Indiana University (Bloomington) Eliminates (Illegal) Discriminatory Funding Policy Against Religious Groups
Posted by iusbvision on May 7, 2011
This is a good note to read, especially for you pinheads on the Academic Senate who went after Chancellor Reck for not kicking Chick-Fil-A off campus again (that’s right, I am defending Una Mae).
The first thing the “Academic Senate” needs to do is read is the entire IU Code of Conduct, which states that the university will abide by all laws and respect the constitutional rights of all. To economically punish Chick-Fil-A because a franchisee has a Christian point of view (who demonstrated it by donating some sandwiches to a religious activist group) is illegal. It is discrimination on the basis of religion (creed), and viewpoint discrimination against a religious point of view which is a violation of federal First Amendment case law.
The IU Code of Conduct and its nondiscrimination policy must be interpreted within the bounds of the law, and the fact is that the law does not recognize a right for anyone to get married and that includes gays. Just because some may want the non-discrimination policy to apply to the marraige issue does not mean it does. IU is NOT in the marraige business and it does not discriminate against gays in hiring or who gets approved as a student etc. The non-discrimination policy cannot be construed as to be used as a weapon to censor, nor can it be used to punish people (Chick-Fil-A) for innocent associations and/or a religious/cultural point of view that is 100% constitutionally protected.
The fact that the Academic Senate took the action it did tells us several things. The most obvious is what history has shown us time and time again, like most faculty and administrators, they do not know the IU Code of Conduct worth a darn and/or simply do not care what it says and wish to push their agenda because of malignant narcissism or blind hate for Christians (until one has spent some time on campus and realized what a warped and often subversive culture it is do not discount what I just said); or they are simply intellectually incapable of reading it for context and have taken a position that cannot withstand 10 minutes of intellectual scrutiny out of ignorance amplified by an unwillingness to challenge ones own assumptions (do not discount that one either as while many professors are well educated, many are rather poor critical thinkers).
Read carefully, and that goes double for you in Student Government, who are abusing it by utilizing it as a platform for partisan/divisive ideological ends, in a complete reversal of what student government’s mission is (and where is the student life director who should be helping student government protect itself from its own foolishness).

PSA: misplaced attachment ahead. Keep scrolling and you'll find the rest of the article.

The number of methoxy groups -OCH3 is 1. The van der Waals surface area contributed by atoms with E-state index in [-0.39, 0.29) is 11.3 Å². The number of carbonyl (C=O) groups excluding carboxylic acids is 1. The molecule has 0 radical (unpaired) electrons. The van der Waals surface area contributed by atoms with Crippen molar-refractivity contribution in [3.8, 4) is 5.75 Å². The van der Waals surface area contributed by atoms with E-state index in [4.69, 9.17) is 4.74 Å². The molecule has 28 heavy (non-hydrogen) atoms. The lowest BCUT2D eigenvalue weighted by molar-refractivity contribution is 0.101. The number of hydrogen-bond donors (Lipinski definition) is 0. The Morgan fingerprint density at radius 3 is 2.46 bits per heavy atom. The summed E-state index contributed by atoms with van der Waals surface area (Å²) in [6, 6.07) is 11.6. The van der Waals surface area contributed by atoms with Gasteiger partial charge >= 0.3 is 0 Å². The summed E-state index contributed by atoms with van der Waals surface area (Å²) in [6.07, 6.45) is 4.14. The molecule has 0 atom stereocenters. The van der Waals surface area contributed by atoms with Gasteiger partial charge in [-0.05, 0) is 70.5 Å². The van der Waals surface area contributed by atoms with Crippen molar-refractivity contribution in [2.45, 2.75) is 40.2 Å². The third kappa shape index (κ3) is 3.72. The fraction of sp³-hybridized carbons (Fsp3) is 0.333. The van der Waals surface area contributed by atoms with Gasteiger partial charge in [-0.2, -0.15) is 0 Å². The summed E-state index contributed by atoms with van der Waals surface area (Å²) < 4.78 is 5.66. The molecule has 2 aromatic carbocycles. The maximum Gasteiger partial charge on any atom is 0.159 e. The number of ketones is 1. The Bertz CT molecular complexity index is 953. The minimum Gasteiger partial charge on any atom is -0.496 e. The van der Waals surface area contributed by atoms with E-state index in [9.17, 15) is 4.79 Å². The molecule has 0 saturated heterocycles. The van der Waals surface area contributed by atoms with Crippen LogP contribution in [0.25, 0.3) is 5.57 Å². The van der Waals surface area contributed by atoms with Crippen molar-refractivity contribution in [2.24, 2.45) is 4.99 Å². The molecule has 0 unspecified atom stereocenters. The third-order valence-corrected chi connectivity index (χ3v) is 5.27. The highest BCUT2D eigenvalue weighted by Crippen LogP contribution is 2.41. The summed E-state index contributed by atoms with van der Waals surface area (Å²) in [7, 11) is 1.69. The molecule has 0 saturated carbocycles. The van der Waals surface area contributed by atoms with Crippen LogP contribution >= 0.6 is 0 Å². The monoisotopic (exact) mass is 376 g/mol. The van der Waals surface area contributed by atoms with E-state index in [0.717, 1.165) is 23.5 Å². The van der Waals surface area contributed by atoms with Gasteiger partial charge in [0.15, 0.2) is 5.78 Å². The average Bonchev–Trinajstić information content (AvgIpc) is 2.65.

The Alliance Defense Fund (ADF) reports today that Indiana University-Bloomington (IUB) has eliminated a policy that had prevented the Christian student group Impact Movement from receiving student activity fee funds to help pay for its attendance at a national conference. Previously, groups at IUB had been excluded from receiving funds for activities that involve “religious proselytizing” or for “sectarian events.”
According to ADF’s press release:
In December of last year, Impact Movement sought activity funding to send some of its members to its national conference. The university permits partial funding of conference attendance for members of registered student groups and had approved funding for Impact Movement in previous years. Nevertheless, the IU Student Association Funding Board denied Impact Movement’s request for 2010, citing the university’s Student Organization Funding Guidelines. The director of student activities upheld the decision.
ADF wrote to the university pointing out that such discrimination is unconstitutional, citing a recent United States Court of Appeals for the Seventh Circuit decision in favor of a group at the University of Wisconsin-Madison that had been similarly discriminated against.
We’re glad to see this reversal at IUB.
FIRE, meanwhile, continues to fight another unconstitutional funding policy in force at Northern Illinois University, which also falls under the Seventh Circuit’s jurisdiction. At NIU, all groups classified as “religious” or “political” in nature are prevented from receiving funds from student activity fees, while groups committed to “social justice” or “advocacy” are not. In light of the Supreme Court cases Rosenberger v. University of Virginia (1995) and Board of Regents v. Southworth (2000), and especially in light of the Seventh Circuit’s recent ruling in this area, NIU’s unconstitutional position on student group rights is thoroughly untenable, and the university would be wise to follow IUB’s example immediately.